speed Up carry Gem county over ,
th * line> . „ , ...
We cannot let our h®* 8 believe we
have forgotten them so soon-they ,
are yet ln the trenches î the * innpr has :
ceased for the moment, and the whole (
world prays that the war is over. But
Europe is still m flames. No man
.... , , . . ..
an tell what any hour may bring forth
, .. . ,
It seems certain months must pass be
fore stron S government can be set up
' n centra * Europe on the wrecks war
has left. Until that time it is unlikely
the Anlerican troops will be returned
home. The great work of these seven
welfare organizations will be needed
. . ... • , -
more than ever in this period of semi
Gem county, of course, will do her
, . ,,
part. Anything else is unbelievable,
. .. . .. A
This is no time to quit, though hos
... A . , . ^
Clllties have ceased - ° n *y tw0 more
days remain and everyone should get
m *° ^ ame and £ lve wl H in &ly an( i
^ nerously '
Many Districts Are Falling
Down in Quota—This Is
No Time to Quit.
H Gem is to be one of the honor
counties of the state in the united
C - B - Stinson of Pearl came in Wed
nesday to submit his report on the
United War Work Campaign, and in
cidentally turn over a fund of $170.25,
P rov '* n )? onee more the loyalty of that
community• "Dm quota asked of
Pearl was * 150 ' including the 50 per
cent ra ' se > and Monday evening,
lthe first da y of t ^ le drive > had P one
ov<?r the t0 P* And sti11 the subscr >P
tions came in until to date they have
Last Saturday Pearl received its
honor flag for its record of suBscrip
Goes Over Top on War Work Drive
—Receives Honor Flag for
Fourth Liberty Loan.
donated $170.25.
tions t0 «'« Fourth Liberty Loan, of,
wb * cb 't ' s j U:N «y proud. Such loyal- j
£ - v is not displayed on every side, and
is «« rtainl >' commendable.
Married 59 Years.
Mr. and Mrs. J. Burdell, living on I
past p.f th „treet celebrated the 59th
anniver8ary 0 f their marriiige at their
bome November 6th with a familv
d j nne ' r \ son j. Burdell and familv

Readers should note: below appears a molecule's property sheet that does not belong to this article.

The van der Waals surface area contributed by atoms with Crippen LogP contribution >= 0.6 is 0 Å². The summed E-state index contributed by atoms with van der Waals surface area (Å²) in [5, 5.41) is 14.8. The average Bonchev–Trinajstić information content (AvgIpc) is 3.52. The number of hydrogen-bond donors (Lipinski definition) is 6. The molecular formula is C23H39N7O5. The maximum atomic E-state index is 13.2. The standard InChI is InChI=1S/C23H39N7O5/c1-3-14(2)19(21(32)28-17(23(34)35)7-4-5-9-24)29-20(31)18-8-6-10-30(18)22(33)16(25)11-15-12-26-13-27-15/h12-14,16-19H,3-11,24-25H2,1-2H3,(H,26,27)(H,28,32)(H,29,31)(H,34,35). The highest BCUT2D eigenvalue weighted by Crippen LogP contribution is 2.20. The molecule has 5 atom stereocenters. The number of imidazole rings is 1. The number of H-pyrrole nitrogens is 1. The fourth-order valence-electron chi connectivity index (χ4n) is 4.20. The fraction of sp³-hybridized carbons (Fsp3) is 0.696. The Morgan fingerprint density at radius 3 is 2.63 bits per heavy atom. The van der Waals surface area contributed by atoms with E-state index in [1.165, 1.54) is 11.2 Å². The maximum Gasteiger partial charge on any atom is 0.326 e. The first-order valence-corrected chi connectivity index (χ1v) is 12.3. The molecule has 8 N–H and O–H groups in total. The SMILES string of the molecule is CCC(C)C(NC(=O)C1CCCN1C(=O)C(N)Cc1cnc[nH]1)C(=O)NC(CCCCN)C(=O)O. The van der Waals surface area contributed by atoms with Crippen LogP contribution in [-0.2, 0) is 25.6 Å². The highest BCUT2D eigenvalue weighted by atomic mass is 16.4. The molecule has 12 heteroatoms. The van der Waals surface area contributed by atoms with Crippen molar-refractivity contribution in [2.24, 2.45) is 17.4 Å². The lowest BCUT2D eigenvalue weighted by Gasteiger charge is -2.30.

from the benc ' h and a dau{rhte r, Mrs.
L ena Hunter were present to enjoy
; le bapp y occasion. Mr. and Mrs. Bur
dell have four grandsons in their
country's service.
School« Not to Open.
The report that the schools will
open Monday is incorrect, and no such
action will be taken until tbe epidemic
has subsided.
readi i y than ever before in his life.
\Jany sprang from their beds and with
hasty and abbreviated preparations
hurried to join in an impromptu cele
bration .. Guns were fired and several
energetic autoists honked out their
elation. One car, bearing a bugler,
made the rounds, sounding out the
reveille. beautiful in the crisp morn
in? a i r . Those in authority, however
thought best to defer the real cele
Accordingly. in the meantime,
floats were being prepared, flags and
bunting flamed out from every avail
a bl e place and at 2 o'clock crowds of
joyous people lined the streets eager
to help celebrate the gladdest hour the
e ^
modern world has experienced. The
. , ; . .
weather was ideal and the procession
f gala cars, encircling a space of
. ^ .
about nine blocks in the center of town
emanated a deeper and keener ap
preciation of the good news than be
fore, and the joyous mingling of band,
honking and screaming of autos,
shouting, ringing of bells and beating
of any noisy instrument available,
Emmett Citizens Turn Out En
Masse to Rejoice in Allied
The anxiously awaited news„officially
confirmed, of the armistice, was an
nounced to this community about 2
o'clock Monday morning, by the con